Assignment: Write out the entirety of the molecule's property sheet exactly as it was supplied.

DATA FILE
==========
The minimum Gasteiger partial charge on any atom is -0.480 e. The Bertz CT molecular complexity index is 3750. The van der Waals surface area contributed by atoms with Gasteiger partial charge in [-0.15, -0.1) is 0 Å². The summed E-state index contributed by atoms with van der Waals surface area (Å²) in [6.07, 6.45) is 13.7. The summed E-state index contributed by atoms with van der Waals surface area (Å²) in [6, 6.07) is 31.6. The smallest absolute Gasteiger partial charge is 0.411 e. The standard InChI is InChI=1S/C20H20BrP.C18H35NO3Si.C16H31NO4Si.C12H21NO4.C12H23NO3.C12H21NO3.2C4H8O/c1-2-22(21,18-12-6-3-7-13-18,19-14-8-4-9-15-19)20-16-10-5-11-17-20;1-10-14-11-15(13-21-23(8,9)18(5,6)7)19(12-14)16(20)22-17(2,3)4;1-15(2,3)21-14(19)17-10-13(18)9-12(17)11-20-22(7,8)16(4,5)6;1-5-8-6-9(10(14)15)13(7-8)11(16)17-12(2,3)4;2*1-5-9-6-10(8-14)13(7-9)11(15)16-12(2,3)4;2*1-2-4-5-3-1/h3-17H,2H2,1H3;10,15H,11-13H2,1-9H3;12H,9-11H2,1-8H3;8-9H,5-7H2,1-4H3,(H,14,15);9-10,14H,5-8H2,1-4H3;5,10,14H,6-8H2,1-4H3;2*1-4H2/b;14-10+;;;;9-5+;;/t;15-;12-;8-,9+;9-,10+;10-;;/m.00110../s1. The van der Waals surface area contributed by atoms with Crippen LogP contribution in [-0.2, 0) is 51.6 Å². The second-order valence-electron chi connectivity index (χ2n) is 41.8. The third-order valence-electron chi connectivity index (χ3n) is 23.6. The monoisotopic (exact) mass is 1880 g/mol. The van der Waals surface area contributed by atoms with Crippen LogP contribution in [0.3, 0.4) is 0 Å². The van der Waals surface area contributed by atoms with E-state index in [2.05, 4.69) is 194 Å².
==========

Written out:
The minimum Gasteiger partial charge on any atom is -0.480 e. The Bertz CT molecular complexity index is 3750. The van der Waals surface area contributed by atoms with Gasteiger partial charge in [-0.15, -0.1) is 0 Å². The summed E-state index contributed by atoms with van der Waals surface area (Å²) in [6.07, 6.45) is 13.7. The summed E-state index contributed by atoms with van der Waals surface area (Å²) in [6, 6.07) is 31.6. The smallest absolute Gasteiger partial charge is 0.411 e. The standard InChI is InChI=1S/C20H20BrP.C18H35NO3Si.C16H31NO4Si.C12H21NO4.C12H23NO3.C12H21NO3.2C4H8O/c1-2-22(21,18-12-6-3-7-13-18,19-14-8-4-9-15-19)20-16-10-5-11-17-20;1-10-14-11-15(13-21-23(8,9)18(5,6)7)19(12-14)16(20)22-17(2,3)4;1-15(2,3)21-14(19)17-10-13(18)9-12(17)11-20-22(7,8)16(4,5)6;1-5-8-6-9(10(14)15)13(7-8)11(16)17-12(2,3)4;2*1-5-9-6-10(8-14)13(7-9)11(15)16-12(2,3)4;2*1-2-4-5-3-1/h3-17H,2H2,1H3;10,15H,11-13H2,1-9H3;12H,9-11H2,1-8H3;8-9H,5-7H2,1-4H3,(H,14,15);9-10,14H,5-8H2,1-4H3;5,10,14H,6-8H2,1-4H3;2*1-4H2/b;14-10+;;;;9-5+;;/t;15-;12-;8-,9+;9-,10+;10-;;/m.00110../s1. The van der Waals surface area contributed by atoms with Crippen LogP contribution in [-0.2, 0) is 51.6 Å². The second-order valence-electron chi connectivity index (χ2n) is 41.8. The third-order valence-electron chi connectivity index (χ3n) is 23.6. The monoisotopic (exact) mass is 1880 g/mol. The van der Waals surface area contributed by atoms with Crippen LogP contribution in [0.3, 0.4) is 0 Å². The van der Waals surface area contributed by atoms with E-state index in [2.05, 4.69) is 194 Å².